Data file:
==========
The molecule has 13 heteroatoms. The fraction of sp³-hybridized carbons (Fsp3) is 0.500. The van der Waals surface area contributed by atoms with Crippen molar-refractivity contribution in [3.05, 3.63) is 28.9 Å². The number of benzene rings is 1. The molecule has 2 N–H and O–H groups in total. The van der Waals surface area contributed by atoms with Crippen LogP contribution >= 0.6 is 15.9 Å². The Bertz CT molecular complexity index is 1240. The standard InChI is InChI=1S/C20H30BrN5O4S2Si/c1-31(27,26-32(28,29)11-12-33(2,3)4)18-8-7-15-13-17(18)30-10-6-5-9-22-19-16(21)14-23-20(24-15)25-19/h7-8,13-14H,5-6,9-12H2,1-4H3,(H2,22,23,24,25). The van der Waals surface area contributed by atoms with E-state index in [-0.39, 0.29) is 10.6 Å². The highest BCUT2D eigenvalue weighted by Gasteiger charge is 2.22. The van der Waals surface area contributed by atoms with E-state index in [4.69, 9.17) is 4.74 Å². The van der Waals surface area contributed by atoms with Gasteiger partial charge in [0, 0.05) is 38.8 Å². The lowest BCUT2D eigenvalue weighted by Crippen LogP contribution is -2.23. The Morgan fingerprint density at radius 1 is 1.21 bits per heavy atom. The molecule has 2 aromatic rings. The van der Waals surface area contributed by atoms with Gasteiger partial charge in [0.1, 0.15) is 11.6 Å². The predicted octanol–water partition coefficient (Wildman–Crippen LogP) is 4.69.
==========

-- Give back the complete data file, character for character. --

The molecule has 13 heteroatoms. The fraction of sp³-hybridized carbons (Fsp3) is 0.500. The van der Waals surface area contributed by atoms with Crippen molar-refractivity contribution in [3.05, 3.63) is 28.9 Å². The number of benzene rings is 1. The molecule has 2 N–H and O–H groups in total. The van der Waals surface area contributed by atoms with Crippen LogP contribution >= 0.6 is 15.9 Å². The Bertz CT molecular complexity index is 1240. The standard InChI is InChI=1S/C20H30BrN5O4S2Si/c1-31(27,26-32(28,29)11-12-33(2,3)4)18-8-7-15-13-17(18)30-10-6-5-9-22-19-16(21)14-23-20(24-15)25-19/h7-8,13-14H,5-6,9-12H2,1-4H3,(H2,22,23,24,25). The van der Waals surface area contributed by atoms with E-state index in [-0.39, 0.29) is 10.6 Å². The highest BCUT2D eigenvalue weighted by Gasteiger charge is 2.22. The van der Waals surface area contributed by atoms with E-state index in [4.69, 9.17) is 4.74 Å². The van der Waals surface area contributed by atoms with Gasteiger partial charge in [0, 0.05) is 38.8 Å². The lowest BCUT2D eigenvalue weighted by Crippen LogP contribution is -2.23. The Morgan fingerprint density at radius 1 is 1.21 bits per heavy atom. The molecule has 2 aromatic rings. The van der Waals surface area contributed by atoms with Gasteiger partial charge in [0.1, 0.15) is 11.6 Å². The predicted octanol–water partition coefficient (Wildman–Crippen LogP) is 4.69.